Why are US hospitals choosing iris biometrics for patient identification?

The infinite power of human imagination can help utilize what biometrics technologies may look like. Today one of these technologies, iris recognition, has finally been realized.

First of all, why iris? For one, the iris is a part of the body that doesn’t change its appearance over the span of a person’s lifetime; unless it’s damaged by an external force. Iris recognition is different from other biometrics technologies, considering that its target almost permanently remained in the same form that it was first registered. Iris patterns are also unique. Genetically identical twins have different iris patterns and even the patterns of one person’s two eyes are different from each other. Even if you take the entire humanity that ever lived on earth into account, it is very unlikely that the two irises have an identical pattern. These characteristics make iris a good biometric to identify people.


The way iris recognition work is very interesting. The first stage of iris recognition technology is having a person’s eyes scanned. In general, it uses infrared camera to capture the pattern of the Iris, which is then isolated from the rest of the Image, analyzed and put in a system of coordinates. What you get from these coordinates is digital information when you extract it. Such encrypted iris signatures cannot be restored or reproduced even if it is disclosed. The user only needs to make quick eye contact with the infrared camera whenever he or she needs authentication for any specific task.

Iris biometric technology is being used for moving forward, the technology has actually been in the news and fields that require a high level of security. The use of iris biometric will certainly make a great leap forward as a safe and easy authentication system in the IoT(Internet of Things) era. It can be popularized for broader applications where an authentication process is necessary; for hospital’s identification, as an example.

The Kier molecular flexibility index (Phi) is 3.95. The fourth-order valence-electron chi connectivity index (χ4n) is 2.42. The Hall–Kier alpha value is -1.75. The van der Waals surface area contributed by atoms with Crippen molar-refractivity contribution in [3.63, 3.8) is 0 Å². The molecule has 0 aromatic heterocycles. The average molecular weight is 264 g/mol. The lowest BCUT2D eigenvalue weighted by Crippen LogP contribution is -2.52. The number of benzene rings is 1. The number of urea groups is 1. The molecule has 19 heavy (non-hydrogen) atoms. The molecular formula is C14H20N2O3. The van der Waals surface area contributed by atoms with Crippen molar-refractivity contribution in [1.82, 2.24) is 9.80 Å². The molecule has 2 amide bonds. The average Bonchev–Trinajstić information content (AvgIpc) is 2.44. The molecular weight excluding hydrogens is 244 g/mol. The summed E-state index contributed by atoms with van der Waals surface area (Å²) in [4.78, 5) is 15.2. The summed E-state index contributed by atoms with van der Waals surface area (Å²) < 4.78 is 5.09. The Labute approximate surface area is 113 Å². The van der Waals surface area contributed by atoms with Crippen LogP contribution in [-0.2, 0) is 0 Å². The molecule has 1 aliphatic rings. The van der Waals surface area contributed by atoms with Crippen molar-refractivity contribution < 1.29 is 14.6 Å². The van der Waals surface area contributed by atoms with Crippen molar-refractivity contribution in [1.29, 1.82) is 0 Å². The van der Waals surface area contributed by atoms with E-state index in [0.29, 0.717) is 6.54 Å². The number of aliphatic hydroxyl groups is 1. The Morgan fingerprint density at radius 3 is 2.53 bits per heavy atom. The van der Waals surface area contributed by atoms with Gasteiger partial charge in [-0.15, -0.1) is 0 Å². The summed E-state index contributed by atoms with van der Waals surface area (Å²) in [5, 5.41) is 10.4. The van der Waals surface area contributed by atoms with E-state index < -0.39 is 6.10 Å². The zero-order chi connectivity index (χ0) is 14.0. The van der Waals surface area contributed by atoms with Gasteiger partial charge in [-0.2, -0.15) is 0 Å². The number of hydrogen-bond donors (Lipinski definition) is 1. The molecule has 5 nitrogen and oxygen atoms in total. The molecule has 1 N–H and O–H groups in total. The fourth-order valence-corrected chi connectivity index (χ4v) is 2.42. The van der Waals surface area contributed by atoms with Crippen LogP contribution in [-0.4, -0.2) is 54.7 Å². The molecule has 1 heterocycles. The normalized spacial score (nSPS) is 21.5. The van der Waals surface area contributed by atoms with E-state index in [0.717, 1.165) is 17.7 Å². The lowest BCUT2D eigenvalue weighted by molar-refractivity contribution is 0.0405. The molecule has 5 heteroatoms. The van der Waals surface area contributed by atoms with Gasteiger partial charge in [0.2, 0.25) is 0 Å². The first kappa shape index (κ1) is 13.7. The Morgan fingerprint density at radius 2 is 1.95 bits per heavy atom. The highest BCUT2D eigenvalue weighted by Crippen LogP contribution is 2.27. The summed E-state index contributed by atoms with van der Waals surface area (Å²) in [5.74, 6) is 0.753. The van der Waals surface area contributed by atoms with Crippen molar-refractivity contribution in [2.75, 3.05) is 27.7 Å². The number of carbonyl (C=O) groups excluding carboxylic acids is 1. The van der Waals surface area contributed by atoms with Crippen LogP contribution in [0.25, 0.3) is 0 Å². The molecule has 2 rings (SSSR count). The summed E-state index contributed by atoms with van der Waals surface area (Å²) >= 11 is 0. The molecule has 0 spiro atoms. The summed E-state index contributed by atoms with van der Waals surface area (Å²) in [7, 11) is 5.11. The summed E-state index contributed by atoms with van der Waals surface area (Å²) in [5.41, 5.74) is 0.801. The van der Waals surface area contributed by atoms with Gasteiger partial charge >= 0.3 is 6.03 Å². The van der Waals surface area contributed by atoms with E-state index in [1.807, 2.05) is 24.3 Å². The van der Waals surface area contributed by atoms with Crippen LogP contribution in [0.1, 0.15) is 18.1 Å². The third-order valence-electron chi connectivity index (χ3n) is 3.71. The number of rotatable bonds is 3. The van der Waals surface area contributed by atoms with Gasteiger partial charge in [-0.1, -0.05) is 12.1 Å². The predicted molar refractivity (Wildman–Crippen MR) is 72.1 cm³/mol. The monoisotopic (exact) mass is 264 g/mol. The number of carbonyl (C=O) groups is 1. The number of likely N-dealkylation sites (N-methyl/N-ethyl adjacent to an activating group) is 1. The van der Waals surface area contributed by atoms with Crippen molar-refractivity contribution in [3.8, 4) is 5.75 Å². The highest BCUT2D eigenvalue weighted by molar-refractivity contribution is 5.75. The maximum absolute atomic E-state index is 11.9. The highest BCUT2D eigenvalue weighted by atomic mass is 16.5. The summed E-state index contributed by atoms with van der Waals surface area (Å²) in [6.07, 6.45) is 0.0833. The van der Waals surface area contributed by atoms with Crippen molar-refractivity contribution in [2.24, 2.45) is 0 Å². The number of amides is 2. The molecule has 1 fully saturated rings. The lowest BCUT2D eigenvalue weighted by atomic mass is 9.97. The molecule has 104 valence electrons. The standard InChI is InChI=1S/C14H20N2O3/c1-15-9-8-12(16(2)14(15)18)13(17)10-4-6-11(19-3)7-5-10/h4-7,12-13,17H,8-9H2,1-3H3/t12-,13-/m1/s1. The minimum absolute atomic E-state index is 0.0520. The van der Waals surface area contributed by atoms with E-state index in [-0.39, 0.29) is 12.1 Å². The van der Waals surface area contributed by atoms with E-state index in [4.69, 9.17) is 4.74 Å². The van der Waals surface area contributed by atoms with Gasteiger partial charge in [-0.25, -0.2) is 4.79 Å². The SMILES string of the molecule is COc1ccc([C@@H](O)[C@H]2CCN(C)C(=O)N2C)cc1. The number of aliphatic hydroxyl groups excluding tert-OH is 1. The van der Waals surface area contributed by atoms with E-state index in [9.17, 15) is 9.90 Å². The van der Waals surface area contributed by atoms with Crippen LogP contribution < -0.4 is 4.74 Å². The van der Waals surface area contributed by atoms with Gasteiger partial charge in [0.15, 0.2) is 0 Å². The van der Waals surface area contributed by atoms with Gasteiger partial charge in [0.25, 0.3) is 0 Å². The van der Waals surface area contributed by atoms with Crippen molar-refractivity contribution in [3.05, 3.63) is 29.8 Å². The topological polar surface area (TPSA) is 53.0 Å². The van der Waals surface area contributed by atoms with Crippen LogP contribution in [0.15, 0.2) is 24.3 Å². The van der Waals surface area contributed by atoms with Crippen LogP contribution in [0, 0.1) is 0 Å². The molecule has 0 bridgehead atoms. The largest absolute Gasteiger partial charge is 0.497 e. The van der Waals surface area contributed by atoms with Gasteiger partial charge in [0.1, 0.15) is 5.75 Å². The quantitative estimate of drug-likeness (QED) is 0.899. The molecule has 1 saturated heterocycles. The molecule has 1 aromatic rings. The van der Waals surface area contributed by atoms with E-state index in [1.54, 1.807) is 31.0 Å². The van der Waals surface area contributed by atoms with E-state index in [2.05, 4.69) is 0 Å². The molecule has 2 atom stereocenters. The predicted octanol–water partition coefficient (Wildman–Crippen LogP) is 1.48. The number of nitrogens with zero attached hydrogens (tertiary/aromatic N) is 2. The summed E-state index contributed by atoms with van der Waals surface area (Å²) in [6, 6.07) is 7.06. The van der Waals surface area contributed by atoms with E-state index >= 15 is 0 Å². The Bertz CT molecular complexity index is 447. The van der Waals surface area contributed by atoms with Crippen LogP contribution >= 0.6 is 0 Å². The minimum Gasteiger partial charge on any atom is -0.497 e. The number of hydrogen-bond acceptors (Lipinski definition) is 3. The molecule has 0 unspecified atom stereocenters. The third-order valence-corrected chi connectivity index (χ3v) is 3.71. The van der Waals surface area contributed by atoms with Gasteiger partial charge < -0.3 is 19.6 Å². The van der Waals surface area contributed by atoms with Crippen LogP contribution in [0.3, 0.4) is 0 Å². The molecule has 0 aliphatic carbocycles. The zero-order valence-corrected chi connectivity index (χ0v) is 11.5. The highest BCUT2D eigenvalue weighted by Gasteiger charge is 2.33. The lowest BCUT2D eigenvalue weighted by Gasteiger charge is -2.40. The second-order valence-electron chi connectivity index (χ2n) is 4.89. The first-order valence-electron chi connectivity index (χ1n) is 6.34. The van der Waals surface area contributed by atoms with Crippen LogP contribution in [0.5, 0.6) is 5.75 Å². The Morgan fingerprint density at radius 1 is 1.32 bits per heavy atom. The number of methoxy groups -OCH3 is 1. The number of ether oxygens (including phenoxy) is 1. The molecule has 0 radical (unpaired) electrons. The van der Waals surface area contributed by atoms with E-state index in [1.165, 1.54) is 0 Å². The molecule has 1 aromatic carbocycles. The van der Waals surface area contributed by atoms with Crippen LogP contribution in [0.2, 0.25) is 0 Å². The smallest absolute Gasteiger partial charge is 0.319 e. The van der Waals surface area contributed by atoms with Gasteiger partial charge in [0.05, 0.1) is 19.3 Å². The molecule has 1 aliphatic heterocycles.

US hospitals are exponentially relying on iris biometric system for the collection and research of patient information and the outcomes have been highly positive. A research based on US hospitals from 2018 says that 8,614 (98%) of 8,794 new patients were assigned to a unique ID on their first visit within 55 weeks. Among which, 6,078 patients made a return visit and the system correctly re-identified patient’s IDs 5,234 times (86%). The false match rate (mismatching one patient’s ID with another) was 0·5%. Overall, 9 (0·1%) agreed to enroll but declined to have an iris scan. Privacy and confidentiality were the main reasons for denying iris scan- according to the research paper.

Keely Aarnes, IT director at Northwell Health, N.Y., states that they always see a lot of duplicate medical records created during the scheduling process. They want to drive an identification process where perhaps a selfie is taken as another verification to ensure the appropriate record is located. She believes there’s an opportunity to enhance the workflow in their digital patient experience by linking iris recognition system to their patient records. “We intend to test these use cases in our Innovation Center where we have setup a mock-patient patient experience environment.” she said. If the patient is enrolled in iris biometrics system, the record can be accessed immediately, which is necessary in today’s quick registration process. On many occasions, patient’s registration does not have enough information to link to his/her enterprise master patient index number. Consequently, the clinician does not have access to the history and can’t continue to care. By enrolling patient into biometrics, data acquisition process happens upfront where time is dear-bought.


What’s amusing, is that we will continue to see new biometric approaches introduced in coming years as other competitors may seek to commercialize any physiological approach that is unique. While things such as DNA are used more for forensic purposes, a scenario that uses real-time verification of DNA using saliva is certainly theoretically possible within half of the next decade. To handle such competition at ease, it is mandatory to tune iris biometrics time to time. Healthcare organizations at US are depending on iris biometric tech to provide seamless service while offering a compatible registration system which is safe, authentic and acceptable for both sides. So keeping the rate of accuracy at admissible level will be an essential task for this tech’s providers.

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